Skyscraper City Forum banner
1 - 3 of 3 Posts

·
Registered
Joined
·
40,884 Posts
Discussion Starter · #1 ·
Africa: Open For Business" probes into the world of successful African businesses and exposes myths while debunking fears surrounding doing business in Africa. With concise segments following successful African and Africa-based entrepreneurs, decade-long Journalist, Carol Pineau´s film shows resilient and creative businesses who meet and exceed international standards everyday.
:)



A Very smart Nigerian woman entrepreneur

Name: Adenike Ogunlesi

Founder of "Ruff ´n Tumble" (Childrens´ wear)





An excerpt, this one is about a Nigerian businesswoman, Adeniki Ogunlesi.



OGULESI: Ruff 'N Tumble started out in 1996; really was an accident. My kids ran out of pajamas and I used to make clothing for women. So I decided that I'll just make some pajamas for my kids. And I told my girlfriend and she said oh, fantastic idea. Can I have five for my kids? So my husband then said why don't you just try some shorts, some skirts, some tops? And I took my car, my trunk of clothing, my kids, a cooler full of drinks, cold water. And we sold in every single bazaar that was going on.

I went to Italy and I sat in Benetton, and I said this is what I want to do in Nigeria. And I went to London and I sat in Gap, and I said this is what I want to do in Nigeria. I started going to the Lagos business store.

They were so helpful.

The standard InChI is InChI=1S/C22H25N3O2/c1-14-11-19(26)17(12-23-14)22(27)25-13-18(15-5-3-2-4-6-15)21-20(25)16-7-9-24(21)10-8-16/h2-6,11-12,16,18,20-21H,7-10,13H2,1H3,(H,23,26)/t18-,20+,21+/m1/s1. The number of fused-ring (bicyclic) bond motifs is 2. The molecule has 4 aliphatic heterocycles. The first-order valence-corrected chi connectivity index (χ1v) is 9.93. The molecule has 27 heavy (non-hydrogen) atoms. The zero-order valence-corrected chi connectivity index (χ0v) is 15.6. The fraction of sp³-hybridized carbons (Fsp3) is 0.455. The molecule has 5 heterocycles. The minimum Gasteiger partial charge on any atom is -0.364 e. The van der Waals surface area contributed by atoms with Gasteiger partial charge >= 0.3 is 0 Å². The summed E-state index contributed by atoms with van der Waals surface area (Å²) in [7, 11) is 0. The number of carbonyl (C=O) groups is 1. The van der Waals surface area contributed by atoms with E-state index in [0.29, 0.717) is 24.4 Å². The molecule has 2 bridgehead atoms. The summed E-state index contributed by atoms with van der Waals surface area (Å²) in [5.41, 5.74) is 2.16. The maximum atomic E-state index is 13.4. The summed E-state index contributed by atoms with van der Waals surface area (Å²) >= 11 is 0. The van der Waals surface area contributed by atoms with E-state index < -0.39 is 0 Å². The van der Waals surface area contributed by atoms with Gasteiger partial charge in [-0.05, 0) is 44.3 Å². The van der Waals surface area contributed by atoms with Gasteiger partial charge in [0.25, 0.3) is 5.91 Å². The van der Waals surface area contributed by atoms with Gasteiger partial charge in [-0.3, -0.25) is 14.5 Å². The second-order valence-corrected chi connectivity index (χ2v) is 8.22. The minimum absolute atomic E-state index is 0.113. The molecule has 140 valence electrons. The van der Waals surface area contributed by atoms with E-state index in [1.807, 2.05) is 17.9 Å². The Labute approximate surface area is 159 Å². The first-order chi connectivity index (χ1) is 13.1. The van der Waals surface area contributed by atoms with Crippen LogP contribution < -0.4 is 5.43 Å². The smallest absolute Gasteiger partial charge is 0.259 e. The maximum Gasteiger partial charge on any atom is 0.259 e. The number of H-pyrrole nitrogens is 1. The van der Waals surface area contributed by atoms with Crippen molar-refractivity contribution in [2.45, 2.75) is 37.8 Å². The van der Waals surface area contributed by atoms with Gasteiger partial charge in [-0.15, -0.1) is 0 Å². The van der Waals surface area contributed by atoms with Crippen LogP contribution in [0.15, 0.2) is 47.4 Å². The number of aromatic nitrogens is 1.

This is our mission statement. And our mission is to "Create and we cloth children to international standards in functional, durable and versatile clothing that gives comfort and value to our customers."

UNIDENTIFIED FEMALE: I'm sure my son is really going to like this.

OGULESI: We don't export now. Export to the West African coast, yes. All along the West African coast, yes. But to say America or to England, I'm not interested in it at all. If 40 percent of the 130 million people in Nigeria's children, I have a potential of a huge market here.

Made in Nigeria by Nigerians.

OGULESI: I will never forget the day I was in Zurich and I brought out my Nigerian passport. And I was treated so badly, so badly. And it hurt, you know? It really did hurt. And I asked why? And she said there's nothing good about Nigerians. And I said it is so untrue, you know? That this -- woo! Excuse me.

PS: This is an older interview, she started exporting clothes to the USA by now!
 
1 - 3 of 3 Posts
Top